The U.S. Dollar improved following yesterday’s positive tone from Federal Reserve Chairman Jerome Powell as he spoke to the press after the Fed announcement.
Powell’s assessment established what we knew, that indeed the economy is strong and that there is no need to maintain an accommodative approach. Nevertheless, the dollar did not sky-rocket right off the bat, but gradually climbed overnight and this morning as a result of mixed news in Europe and stellar indicators released for the U.S.
Gross Domestic Product’s final reading for Q2 proved that the economy expanded at 4.2% quarterly, but the big surprise came in the form of Durable Goods Orders rising by 4.5% in August when only 2.0% was expected. Additionally, the prior month’s original contraction of 1.7% was upgraded to 1.2%.
This is a major sign of long-term investment from consumers and companies on bigger items. We believe that the greenback will not plummet and certainly not against most counterparts, but as we get closer to December, the Euro could rise as the European Central bank removes quantitative easing measures and considers hiking rates in the Fed’s style.
The Euro dropped by about 100 points since the start of the FOMC meeting in the U.S., but has a bit of silver lining that could pay off dividends later. German inflation is growing per Consumer Price Index for the nation that showed better-than-expected figures at 0.4% over the estimated 0.1% for September. This may give ECB officials something to savor as they prepare to stop sovereign bonds purchases, thus completely ending their QE program by December.
However, they must also concern themselves with the Italian budget battle that is stagnating progress in the EU’s third largest economy. Financial ministers in Italy are struggling to convince Five-Star Movement and Northern League leadership that the deficit should be kept at or below 2.0%. Deputy Prime Minister Matteo Salvini stated that numbers matter less than the right of Italians to work. The chaotic situation may not be solved quickly, but we cannot discount surprises.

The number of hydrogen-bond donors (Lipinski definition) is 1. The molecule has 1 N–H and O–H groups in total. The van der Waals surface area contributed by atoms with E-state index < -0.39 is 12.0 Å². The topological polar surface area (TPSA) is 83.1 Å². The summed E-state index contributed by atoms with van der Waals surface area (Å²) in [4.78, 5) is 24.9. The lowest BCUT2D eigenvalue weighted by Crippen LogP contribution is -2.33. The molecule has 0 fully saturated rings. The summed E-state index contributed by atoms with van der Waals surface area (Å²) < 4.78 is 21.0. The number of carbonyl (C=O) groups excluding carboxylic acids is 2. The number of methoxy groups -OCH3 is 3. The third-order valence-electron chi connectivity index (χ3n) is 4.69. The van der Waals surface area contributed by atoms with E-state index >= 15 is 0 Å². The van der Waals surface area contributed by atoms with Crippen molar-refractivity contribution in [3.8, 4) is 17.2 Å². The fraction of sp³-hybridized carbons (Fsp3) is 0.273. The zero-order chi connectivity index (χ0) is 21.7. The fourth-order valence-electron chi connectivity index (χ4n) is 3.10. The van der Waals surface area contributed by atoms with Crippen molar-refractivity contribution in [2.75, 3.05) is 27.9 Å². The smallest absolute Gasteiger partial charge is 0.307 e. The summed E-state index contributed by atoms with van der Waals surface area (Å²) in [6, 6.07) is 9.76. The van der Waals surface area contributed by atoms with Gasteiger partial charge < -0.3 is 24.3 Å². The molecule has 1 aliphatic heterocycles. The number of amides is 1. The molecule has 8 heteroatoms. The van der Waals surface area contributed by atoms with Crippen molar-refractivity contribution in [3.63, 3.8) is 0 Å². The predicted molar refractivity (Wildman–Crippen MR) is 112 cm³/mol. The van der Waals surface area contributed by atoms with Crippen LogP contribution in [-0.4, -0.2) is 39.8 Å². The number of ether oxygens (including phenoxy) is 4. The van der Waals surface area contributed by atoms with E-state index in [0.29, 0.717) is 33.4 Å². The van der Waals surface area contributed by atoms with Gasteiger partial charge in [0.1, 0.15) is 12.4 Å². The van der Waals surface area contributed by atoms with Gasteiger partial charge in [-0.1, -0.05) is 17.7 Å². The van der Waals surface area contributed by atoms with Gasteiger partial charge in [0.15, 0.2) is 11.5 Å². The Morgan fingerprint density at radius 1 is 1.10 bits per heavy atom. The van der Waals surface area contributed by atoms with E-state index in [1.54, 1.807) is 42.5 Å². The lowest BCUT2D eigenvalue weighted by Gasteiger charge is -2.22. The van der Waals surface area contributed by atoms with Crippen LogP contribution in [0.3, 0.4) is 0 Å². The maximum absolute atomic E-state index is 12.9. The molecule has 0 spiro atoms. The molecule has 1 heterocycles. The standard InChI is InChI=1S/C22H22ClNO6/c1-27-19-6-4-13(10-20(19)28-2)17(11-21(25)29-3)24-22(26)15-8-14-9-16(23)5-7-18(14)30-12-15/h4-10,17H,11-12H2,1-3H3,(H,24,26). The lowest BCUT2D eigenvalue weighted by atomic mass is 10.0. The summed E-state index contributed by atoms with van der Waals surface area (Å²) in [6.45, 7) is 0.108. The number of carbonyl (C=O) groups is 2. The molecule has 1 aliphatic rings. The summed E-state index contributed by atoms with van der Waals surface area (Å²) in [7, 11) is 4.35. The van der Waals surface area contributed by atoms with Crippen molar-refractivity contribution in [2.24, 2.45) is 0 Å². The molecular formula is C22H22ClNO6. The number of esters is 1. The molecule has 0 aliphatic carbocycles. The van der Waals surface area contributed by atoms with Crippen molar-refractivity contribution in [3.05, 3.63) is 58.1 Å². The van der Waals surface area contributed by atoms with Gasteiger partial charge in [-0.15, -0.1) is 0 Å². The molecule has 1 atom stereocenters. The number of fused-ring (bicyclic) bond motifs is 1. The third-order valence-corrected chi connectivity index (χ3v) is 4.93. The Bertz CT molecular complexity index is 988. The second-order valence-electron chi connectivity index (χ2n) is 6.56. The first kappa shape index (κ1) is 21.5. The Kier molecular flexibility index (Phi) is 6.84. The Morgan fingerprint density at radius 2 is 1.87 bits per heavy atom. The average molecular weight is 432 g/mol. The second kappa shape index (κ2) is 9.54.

The Canadian Dollar is trading in mixed ranges as traders struggle to find direction for a currency highly volatile in the middle of negotiations that appear to not be going well. President Donald Trump shocked many speaking at a press conference that addressed a variety of topics, including NAFTA.
When it came to questions about progress with the pact’s Canadian negotiators, the President did not hold back his frustration and said that while he loved Canada, he was not thrilled with the principal trade official Chrystia Freeland. Clearly, anything moving forward that further risks the pact not being signed is a negative for the “Loonie,” so if any resolution happens, which would be sudden and surprising, the Canadian Dollar shall rise.